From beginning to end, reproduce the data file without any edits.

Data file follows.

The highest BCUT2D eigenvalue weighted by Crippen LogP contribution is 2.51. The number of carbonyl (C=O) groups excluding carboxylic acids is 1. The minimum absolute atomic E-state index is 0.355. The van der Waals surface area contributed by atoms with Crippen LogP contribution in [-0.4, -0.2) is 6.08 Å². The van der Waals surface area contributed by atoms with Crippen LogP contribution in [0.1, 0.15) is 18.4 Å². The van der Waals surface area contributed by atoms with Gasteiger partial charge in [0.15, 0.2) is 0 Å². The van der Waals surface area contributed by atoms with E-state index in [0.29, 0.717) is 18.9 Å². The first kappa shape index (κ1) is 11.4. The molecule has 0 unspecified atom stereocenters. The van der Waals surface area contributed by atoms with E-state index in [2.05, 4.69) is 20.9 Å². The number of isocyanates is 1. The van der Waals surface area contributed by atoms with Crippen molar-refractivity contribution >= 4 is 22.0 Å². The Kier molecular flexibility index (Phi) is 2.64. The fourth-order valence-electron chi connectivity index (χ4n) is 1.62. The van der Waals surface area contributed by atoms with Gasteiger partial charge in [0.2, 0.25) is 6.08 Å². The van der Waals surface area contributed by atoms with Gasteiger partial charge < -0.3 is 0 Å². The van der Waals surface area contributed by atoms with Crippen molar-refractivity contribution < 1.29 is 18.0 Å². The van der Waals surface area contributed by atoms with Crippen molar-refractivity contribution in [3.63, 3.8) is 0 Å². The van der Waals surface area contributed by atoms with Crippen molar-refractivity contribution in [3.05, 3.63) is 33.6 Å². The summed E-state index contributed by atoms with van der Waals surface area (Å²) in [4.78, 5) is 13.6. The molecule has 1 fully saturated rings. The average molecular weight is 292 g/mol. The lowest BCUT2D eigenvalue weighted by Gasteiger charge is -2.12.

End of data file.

The highest BCUT2D eigenvalue weighted by Crippen LogP contribution is 2.51. The number of carbonyl (C=O) groups excluding carboxylic acids is 1. The minimum absolute atomic E-state index is 0.355. The van der Waals surface area contributed by atoms with Crippen LogP contribution in [-0.4, -0.2) is 6.08 Å². The van der Waals surface area contributed by atoms with Crippen LogP contribution in [0.1, 0.15) is 18.4 Å². The van der Waals surface area contributed by atoms with Gasteiger partial charge in [0.15, 0.2) is 0 Å². The van der Waals surface area contributed by atoms with E-state index in [0.29, 0.717) is 18.9 Å². The first kappa shape index (κ1) is 11.4. The molecule has 0 unspecified atom stereocenters. The van der Waals surface area contributed by atoms with E-state index in [2.05, 4.69) is 20.9 Å². The number of isocyanates is 1. The van der Waals surface area contributed by atoms with Crippen molar-refractivity contribution >= 4 is 22.0 Å². The Kier molecular flexibility index (Phi) is 2.64. The fourth-order valence-electron chi connectivity index (χ4n) is 1.62. The van der Waals surface area contributed by atoms with Gasteiger partial charge in [0.2, 0.25) is 6.08 Å². The van der Waals surface area contributed by atoms with Gasteiger partial charge < -0.3 is 0 Å². The van der Waals surface area contributed by atoms with Crippen molar-refractivity contribution < 1.29 is 18.0 Å². The van der Waals surface area contributed by atoms with Crippen molar-refractivity contribution in [3.63, 3.8) is 0 Å². The van der Waals surface area contributed by atoms with Crippen molar-refractivity contribution in [3.05, 3.63) is 33.6 Å². The summed E-state index contributed by atoms with van der Waals surface area (Å²) in [4.78, 5) is 13.6. The molecule has 1 fully saturated rings. The average molecular weight is 292 g/mol. The lowest BCUT2D eigenvalue weighted by Gasteiger charge is -2.12.